Coding is easy. Once you learn the syntax of your language of choice, hammering out code is easy. The hard part is the design onto which you apply your code. The better the design, the easier the code.
With a nod to Kathy Sierra and her wonderful graphs...
I don't mean to infer that there is a sweet spot there where design goodness and complexity of code meet, just bare with me.
My point is simple, the better the underlying design, the easier it is to code against. Naturally I see this as a database thing as that's where my level of "expertise" lies, but it applies to all software development. Java, Ruby, .Net, whatever. In the OO world it would probably be class design. In my world, it's all about the data model.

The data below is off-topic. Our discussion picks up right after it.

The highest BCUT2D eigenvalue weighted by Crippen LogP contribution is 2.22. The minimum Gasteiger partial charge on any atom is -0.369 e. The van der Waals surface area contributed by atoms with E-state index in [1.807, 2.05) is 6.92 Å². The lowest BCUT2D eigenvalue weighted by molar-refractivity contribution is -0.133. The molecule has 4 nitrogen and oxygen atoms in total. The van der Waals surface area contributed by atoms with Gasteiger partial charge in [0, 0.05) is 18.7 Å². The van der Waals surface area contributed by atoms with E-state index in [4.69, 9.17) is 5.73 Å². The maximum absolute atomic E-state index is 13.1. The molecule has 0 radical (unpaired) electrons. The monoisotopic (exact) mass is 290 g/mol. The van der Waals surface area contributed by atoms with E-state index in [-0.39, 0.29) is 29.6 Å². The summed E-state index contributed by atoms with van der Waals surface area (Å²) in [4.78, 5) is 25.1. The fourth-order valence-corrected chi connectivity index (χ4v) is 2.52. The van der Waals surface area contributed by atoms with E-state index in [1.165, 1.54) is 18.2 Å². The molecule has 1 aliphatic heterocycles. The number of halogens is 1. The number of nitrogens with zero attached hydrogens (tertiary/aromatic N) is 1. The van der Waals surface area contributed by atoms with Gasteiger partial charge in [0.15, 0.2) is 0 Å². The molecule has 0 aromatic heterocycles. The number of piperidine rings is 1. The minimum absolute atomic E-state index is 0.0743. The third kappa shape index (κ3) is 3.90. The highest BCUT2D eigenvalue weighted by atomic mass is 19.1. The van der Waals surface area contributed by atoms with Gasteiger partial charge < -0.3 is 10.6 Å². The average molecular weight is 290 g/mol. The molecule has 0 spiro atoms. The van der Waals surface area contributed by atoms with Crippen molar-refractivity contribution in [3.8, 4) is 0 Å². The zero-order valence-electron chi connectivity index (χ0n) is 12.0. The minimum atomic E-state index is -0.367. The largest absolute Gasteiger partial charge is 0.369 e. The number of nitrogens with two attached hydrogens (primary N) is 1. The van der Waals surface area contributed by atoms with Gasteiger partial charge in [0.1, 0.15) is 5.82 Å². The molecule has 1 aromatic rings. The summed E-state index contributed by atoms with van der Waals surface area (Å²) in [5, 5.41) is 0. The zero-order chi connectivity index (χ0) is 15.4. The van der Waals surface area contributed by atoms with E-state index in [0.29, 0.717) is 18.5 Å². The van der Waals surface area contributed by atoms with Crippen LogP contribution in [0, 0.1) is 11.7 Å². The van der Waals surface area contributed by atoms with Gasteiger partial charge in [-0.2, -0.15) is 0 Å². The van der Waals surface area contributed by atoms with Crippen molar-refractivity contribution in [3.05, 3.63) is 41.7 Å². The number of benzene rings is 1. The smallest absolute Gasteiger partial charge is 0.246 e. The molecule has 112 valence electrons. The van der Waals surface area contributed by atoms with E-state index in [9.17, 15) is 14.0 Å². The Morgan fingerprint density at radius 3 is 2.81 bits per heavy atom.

If it were so easy, why the heck do they pay us so much? I ask myself that every day. Since I wasn't talented enough to play professional baseball and make oodles of money, I consider myself extremely fortunate to make the money I do at something I so thoroughly enjoy. I sometimes feel guilty about it too.
But why is it easy? I don't really know how to answer that. It's just been my experience. I would also imagine there is alway an exception; as I don't write programs for the Space Shuttle, I can't attest to that, but the point is the same. If you have a good model (design), coding is easy.